A nutrient characterization of dry weather urban runoff was performed in four representative areas of the Newport Bay watershed in Orange County, California in the summer/fall of 2004. The study was performed to determine the contribution of dry weather urban runoff to nutrient loading
to the Bay, and to identify the extent to which specific urban activities contribute to urban nutrient loading. Characterization involved continuous flow measurement, intermittent composite water quality sampling of collective discharge from the study areas, and collection of 160 "curbside"
samples, where runoff from individual urban activities entered the public rightof-way. Flow and composite sample data was used to calculate areal nutrient mass loading rates for dry weather flows for each of the study areas. Findings in two study areas were found to be significantly influenced
by groundwater infiltration and groundwater remediation discharge. Available data from these additional sources was used to quantify their contribution and to adjust observed flow and composite sample data to represent the urban runoff component. Mean areal urban runoff flow rates for the
four study areas ranged between 8 – 85 gpd/acre. Mean annual areal loading rates for the study areas ranged between 0.029 - 0.415 lb/acre-yr for total inorganic nitrogen (TIN); 0.242 – 1.769 lb/acre-yr total nitrogen (TN), and 0.019 – 0.232 lb/acre-yr for total phosphorus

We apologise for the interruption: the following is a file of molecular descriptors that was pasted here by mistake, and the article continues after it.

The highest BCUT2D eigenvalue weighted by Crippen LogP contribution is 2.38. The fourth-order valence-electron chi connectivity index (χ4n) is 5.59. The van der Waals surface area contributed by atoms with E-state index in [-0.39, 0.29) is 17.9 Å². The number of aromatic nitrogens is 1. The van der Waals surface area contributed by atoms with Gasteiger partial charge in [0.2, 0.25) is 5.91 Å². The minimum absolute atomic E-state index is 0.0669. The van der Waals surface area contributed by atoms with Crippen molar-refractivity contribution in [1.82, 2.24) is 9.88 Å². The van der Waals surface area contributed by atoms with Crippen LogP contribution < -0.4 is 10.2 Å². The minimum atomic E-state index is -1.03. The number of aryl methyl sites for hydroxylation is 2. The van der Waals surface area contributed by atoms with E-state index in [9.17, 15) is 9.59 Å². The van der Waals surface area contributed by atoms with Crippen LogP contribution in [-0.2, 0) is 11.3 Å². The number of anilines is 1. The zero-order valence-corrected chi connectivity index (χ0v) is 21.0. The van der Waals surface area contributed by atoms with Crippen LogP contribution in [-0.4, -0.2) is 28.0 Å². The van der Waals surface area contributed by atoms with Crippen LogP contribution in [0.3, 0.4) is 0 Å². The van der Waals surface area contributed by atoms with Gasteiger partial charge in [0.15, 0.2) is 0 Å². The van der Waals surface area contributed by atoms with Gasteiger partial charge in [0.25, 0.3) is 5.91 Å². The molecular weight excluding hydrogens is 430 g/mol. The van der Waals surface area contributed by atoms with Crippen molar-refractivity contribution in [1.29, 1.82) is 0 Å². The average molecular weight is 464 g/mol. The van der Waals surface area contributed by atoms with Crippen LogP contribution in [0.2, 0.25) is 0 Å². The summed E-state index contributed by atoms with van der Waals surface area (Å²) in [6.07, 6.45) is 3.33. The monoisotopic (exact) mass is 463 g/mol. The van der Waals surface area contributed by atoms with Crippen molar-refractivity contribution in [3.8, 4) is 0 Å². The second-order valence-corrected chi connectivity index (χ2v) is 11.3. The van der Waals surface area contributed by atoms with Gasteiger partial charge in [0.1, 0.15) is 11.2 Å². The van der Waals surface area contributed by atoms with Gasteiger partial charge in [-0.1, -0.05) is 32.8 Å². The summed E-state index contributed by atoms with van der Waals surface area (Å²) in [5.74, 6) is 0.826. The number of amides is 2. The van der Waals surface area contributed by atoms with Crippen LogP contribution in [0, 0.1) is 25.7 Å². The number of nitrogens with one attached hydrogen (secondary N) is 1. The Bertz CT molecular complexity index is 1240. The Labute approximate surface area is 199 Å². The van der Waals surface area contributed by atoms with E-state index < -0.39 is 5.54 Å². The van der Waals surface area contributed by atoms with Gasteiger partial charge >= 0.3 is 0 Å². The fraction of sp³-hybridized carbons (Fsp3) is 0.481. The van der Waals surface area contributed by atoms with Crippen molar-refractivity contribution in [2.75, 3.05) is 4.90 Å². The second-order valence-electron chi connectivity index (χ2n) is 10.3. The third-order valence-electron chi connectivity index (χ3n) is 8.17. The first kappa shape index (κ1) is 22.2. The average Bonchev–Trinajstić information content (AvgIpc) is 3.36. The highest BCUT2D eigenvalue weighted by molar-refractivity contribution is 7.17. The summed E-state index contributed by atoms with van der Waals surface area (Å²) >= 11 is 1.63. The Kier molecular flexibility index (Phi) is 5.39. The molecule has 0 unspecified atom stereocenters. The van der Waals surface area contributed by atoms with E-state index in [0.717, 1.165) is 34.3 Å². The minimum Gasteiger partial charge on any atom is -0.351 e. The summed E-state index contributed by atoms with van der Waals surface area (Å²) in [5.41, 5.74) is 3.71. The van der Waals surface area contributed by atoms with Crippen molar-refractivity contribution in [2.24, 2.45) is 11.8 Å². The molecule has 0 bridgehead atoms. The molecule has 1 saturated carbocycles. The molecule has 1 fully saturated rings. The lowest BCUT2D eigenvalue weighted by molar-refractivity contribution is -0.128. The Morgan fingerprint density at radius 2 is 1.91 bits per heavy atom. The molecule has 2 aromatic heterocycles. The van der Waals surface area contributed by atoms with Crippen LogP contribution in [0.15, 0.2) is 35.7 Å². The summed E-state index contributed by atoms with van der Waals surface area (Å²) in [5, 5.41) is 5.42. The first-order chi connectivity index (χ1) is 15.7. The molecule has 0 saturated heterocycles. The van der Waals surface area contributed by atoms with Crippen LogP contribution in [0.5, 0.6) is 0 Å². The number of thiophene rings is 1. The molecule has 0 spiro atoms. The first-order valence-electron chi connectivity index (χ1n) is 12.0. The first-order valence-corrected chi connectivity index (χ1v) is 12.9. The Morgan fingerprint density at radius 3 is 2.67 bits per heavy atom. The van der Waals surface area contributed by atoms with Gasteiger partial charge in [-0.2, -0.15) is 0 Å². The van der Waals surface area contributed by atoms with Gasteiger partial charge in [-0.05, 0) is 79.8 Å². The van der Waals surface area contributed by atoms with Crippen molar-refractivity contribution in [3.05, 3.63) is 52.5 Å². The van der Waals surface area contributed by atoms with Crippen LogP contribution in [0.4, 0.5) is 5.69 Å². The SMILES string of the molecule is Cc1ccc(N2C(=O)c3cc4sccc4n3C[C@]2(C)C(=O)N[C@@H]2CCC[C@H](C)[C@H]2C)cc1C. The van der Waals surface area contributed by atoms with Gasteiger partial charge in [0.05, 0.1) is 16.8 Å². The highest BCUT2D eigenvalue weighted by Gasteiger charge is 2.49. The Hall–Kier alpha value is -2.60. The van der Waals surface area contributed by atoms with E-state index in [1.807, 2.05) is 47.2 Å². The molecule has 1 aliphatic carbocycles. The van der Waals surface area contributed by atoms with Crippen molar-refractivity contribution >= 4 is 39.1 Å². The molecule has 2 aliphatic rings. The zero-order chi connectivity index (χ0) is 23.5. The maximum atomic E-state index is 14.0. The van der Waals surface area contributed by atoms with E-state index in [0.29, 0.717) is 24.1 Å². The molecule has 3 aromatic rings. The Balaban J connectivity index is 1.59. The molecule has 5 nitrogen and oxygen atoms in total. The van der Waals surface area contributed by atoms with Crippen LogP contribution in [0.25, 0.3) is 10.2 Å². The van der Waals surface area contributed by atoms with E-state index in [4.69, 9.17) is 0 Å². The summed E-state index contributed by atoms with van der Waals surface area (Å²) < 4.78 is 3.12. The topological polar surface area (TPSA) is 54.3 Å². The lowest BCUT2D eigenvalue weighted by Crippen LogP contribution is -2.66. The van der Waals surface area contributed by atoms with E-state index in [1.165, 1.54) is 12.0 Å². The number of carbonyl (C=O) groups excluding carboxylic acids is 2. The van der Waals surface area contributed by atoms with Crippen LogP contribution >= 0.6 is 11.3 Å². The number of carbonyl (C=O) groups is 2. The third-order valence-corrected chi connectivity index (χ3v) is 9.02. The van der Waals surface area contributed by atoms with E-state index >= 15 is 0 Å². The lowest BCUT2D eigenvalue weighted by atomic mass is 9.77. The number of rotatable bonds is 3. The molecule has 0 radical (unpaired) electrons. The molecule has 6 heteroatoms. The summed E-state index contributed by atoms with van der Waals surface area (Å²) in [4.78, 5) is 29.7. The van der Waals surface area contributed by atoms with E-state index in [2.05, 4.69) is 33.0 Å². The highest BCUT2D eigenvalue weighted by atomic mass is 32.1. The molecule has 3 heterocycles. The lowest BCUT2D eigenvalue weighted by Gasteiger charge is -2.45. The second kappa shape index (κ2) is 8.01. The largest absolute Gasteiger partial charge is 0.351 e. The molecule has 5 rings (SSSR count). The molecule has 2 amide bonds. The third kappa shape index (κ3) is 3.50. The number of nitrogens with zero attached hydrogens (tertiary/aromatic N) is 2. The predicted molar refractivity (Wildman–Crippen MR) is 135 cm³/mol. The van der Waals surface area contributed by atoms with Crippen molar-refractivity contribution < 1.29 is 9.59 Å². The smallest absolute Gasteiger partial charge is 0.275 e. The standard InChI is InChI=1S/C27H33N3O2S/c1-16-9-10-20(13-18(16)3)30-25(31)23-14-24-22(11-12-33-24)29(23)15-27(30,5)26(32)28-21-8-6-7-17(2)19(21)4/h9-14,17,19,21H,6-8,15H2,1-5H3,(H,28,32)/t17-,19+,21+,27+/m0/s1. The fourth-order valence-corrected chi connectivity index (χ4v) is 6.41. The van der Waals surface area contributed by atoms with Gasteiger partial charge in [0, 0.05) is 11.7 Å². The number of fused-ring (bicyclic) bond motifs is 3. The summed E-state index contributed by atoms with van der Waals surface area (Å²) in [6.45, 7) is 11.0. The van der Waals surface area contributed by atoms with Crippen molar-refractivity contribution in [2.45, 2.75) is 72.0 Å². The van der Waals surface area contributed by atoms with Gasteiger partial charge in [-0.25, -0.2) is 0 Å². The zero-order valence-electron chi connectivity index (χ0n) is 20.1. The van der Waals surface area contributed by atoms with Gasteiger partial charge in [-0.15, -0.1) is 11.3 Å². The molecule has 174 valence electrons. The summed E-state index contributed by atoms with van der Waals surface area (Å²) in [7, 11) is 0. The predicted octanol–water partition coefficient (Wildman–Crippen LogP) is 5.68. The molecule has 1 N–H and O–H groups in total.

(TP). No meaningful nutrient loading differences could be discerned between residential and business urban areas. Watershed-specific loadings observed were substantially lower than the literature loading rates used in the development of the Newport Bay Nutrient TMDL baseline allocation for
urban areas. Irrigation overspray/overwatering was the most frequent runoff-generating urban activity observed, constituting over 70% of curbside events and 49% of runoff volume observed. Car washing and residential washdowns were second tier activities in both number and volume. Review of
runoff nutrient concentrations by activity did not identify a single category requiring priority management attention; field observations suggested there were a small number of highnutrient incidents within each runoff-generating category.
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